Review finds nothing wrong with Sgt. Heine's testimony in Tensing trial
CINCINNATI (WKRC) - A review of a former homicide detective's testimony during the Ray Tensing trial is complete. The review found Sgt. Shannon Heine did nothing wrong and no action was required.
The Cincinnati Police Investigations Section was responding to a citizen complaint filed by attorney Al Gerhardstein on behalf of Cincinnati Black United Front.
The Investigations Section looked at Sgt. Heine's answers to defense attorney Stew Mathews questions to see if they lined up to the department's procedures, rules and regulations.
- Mathews: "When you complete your criminal investigation, do you make a recommendation as far as rather (sic) criminal charges are warranted?"
- Heine: "So, in homicide we in a regular murder investigation it usually pretty clear cut so we go ahead and sign the charge ourselves. Umm, officer involved shootings we confer with the prosecutor's office and in the end they determine legality of the actions taken by the officer."
- Mathews: "And do you give some input in that?"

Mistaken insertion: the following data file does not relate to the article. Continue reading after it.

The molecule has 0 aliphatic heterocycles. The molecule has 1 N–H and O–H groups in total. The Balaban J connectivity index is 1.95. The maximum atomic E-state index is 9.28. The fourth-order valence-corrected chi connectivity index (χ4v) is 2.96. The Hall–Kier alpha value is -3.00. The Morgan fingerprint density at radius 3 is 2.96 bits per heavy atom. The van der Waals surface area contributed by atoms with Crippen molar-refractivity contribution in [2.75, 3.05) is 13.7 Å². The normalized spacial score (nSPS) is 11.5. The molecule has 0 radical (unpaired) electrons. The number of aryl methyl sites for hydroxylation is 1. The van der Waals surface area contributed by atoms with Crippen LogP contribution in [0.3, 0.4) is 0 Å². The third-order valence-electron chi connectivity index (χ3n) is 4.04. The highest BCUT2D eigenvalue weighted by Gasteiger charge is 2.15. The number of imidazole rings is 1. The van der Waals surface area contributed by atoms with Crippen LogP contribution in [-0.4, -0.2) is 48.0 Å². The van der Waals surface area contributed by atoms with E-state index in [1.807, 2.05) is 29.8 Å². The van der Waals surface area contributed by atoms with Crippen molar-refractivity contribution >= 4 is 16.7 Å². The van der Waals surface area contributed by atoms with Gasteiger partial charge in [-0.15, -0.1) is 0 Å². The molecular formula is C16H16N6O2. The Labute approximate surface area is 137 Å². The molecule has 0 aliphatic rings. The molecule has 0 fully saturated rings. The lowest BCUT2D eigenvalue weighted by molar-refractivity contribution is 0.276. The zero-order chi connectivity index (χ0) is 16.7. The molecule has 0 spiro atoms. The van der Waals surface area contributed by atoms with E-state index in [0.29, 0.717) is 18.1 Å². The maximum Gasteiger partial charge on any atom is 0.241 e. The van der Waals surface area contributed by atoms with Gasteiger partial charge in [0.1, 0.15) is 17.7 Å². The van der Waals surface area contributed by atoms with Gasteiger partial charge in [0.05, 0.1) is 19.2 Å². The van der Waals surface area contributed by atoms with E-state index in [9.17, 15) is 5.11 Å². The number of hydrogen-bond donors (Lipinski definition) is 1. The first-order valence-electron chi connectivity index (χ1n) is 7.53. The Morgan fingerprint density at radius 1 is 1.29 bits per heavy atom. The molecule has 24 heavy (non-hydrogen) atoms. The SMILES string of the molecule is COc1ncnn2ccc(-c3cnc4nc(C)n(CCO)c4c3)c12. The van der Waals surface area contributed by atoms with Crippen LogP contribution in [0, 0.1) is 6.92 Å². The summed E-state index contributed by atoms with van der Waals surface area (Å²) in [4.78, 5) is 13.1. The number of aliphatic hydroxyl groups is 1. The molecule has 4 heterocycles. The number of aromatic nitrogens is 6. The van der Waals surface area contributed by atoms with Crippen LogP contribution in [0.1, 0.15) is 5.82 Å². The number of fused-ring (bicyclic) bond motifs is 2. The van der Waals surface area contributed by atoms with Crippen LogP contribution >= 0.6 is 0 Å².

- Heine: "Yes, sir."
- Mathews "Did you do that in this case?"
- Heine: "Umm, not too much."
- Mathews: "What does 'not too much' mean?"
- Heine: "From my prior experience in internal investigations, I thought I was looking at something."
- Tieger: "I'm going to object."
- Judge Ghiz "Overruled."
- Heine: "Based on my time and training with my internal investigations, I thought I was looking at an officer involved shooting, where his actions may be determined to be justified, based on the events surrounding the actual shooting and taking in consideration the information about the prior conduct of Mr. DuBose and Officer Tensing."
- Mathews: "It was your feelings that the officers' actions were justified?"
- Tieger: "Objection. I don't think anybody can ever express their opinions as to the ultimate issue in this case."
According to the review, Sgt. Heine was asked to summarize the interaction she may have had with the defense team ahead of her testimony. She emphatically indicated that she had none.
According to the memo to Chief Eliot Isaac, Sgt. Heine and other members of the police department met with the prosecution team for a pre-trial meeting on May 18, 2017. Sgt. Heine and the others responded to the prosecution team's questions. Knowing what she thought about the shooting, the prosecution still wanted her to appear as one of their witnesses. Referring to assistant prosecutor Seth Tieger's objections, the review found that it appeared the prosecution knew what her opinion was and what her answer would be.
The review also found that Sgt. Heine did not offer her personal feelings about the case inappropriately.